13 relations: American Association of Variable Star Observers, Apparent magnitude, Camelopardalis, Cataclysmic variable star, Constellation, Dwarf nova, Epoch (astronomy), International Celestial Reference System, SIMBAD, Star, Variable star, Variable star designation, 2MASS.
Since its founding in 1911, the American Association of Variable Star Observers (AAVSO) has coordinated, collected, evaluated, analyzed, published, and archived variable star observations made largely by amateur astronomers and makes the records available to professional astronomers, researchers, and educators.
The apparent magnitude of a celestial object is a number that is a measure of its brightness as seen by an observer on Earth.
Camelopardalis is a large but obscure constellation of the northern sky representing a giraffe.
Cataclysmic variable stars (CV) are stars which irregularly increase in brightness by a large factor, then drop back down to a quiescent state.
A constellation is a group of stars that are considered to form imaginary outlines or meaningful patterns on the celestial sphere, typically representing animals, mythological people or gods, mythological creatures, or manufactured devices.
A U Geminorum-type variable star, or dwarf nova (pl. novae) is a type of cataclysmic variable star consisting of a close binary star system in which one of the components is a white dwarf that accretes matter from its companion.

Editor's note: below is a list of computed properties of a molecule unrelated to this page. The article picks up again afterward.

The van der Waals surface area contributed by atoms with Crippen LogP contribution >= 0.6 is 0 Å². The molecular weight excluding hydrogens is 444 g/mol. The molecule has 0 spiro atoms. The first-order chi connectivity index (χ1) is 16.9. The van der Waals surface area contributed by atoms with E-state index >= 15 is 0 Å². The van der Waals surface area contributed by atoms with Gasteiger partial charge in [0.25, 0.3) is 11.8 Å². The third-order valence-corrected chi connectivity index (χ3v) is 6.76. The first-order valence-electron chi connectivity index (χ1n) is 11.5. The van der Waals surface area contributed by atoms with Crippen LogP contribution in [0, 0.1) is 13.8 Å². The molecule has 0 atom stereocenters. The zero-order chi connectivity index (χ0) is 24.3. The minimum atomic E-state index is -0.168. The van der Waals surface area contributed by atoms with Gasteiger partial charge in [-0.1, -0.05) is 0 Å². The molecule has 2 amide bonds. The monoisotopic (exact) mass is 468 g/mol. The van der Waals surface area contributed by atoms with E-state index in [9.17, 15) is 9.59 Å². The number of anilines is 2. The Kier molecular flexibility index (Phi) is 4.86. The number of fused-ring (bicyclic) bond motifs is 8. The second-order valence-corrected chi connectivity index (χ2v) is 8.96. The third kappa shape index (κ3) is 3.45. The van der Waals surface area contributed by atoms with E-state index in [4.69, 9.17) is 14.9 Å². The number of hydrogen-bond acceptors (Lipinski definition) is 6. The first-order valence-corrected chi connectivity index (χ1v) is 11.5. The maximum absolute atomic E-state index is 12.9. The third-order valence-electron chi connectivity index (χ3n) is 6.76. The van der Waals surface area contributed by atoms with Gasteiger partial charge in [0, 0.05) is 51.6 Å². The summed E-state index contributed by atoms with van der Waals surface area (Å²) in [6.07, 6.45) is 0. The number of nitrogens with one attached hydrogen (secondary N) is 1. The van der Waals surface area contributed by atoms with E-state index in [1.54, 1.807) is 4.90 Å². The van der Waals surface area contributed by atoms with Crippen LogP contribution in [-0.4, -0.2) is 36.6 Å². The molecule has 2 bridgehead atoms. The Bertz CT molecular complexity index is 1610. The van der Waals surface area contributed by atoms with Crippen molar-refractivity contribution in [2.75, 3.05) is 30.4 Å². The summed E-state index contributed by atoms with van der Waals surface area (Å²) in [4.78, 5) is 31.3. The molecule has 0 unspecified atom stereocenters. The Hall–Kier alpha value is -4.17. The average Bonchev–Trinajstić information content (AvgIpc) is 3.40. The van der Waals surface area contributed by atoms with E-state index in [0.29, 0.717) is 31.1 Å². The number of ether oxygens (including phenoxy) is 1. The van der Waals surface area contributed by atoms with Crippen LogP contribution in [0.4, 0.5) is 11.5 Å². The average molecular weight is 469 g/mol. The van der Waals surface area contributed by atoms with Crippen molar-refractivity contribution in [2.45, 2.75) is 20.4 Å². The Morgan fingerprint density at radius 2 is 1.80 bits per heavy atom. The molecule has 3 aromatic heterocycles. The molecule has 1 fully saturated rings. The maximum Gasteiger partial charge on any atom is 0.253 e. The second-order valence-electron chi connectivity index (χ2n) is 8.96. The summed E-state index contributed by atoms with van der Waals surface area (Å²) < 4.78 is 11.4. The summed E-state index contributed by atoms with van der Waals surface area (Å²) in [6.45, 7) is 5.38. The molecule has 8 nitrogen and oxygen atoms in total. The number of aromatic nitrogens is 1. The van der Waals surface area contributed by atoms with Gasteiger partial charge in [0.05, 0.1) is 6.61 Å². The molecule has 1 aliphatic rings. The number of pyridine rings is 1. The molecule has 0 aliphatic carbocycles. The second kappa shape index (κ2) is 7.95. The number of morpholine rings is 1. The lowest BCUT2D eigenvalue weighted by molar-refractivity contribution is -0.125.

In astronomy, an epoch is a moment in time used as a reference point for some time-varying astronomical quantity, such as the celestial coordinates or elliptical orbital elements of a celestial body, because these are subject to perturbations and vary with time.
The International Celestial Reference System (ICRS) is the current standard celestial reference system adopted by the International Astronomical Union (IAU).
SIMBAD (the Set of Identifications, Measurements, and Bibliography for Astronomical Data) is an astronomical database of objects beyond the Solar System.
A star is type of astronomical object consisting of a luminous spheroid of plasma held together by its own gravity.
A variable star is a star whose brightness as seen from Earth (its apparent magnitude) fluctuates.
Variable stars are designated using a variation on the Bayer designation format of an identifying label (as described below) combined with the Latin genitive of the name of the constellation in which the star lies.
The Two Micron All-Sky Survey, or 2MASS, was an astronomical survey of the whole sky in the infrared spectrum and one of the most ambitious such projects.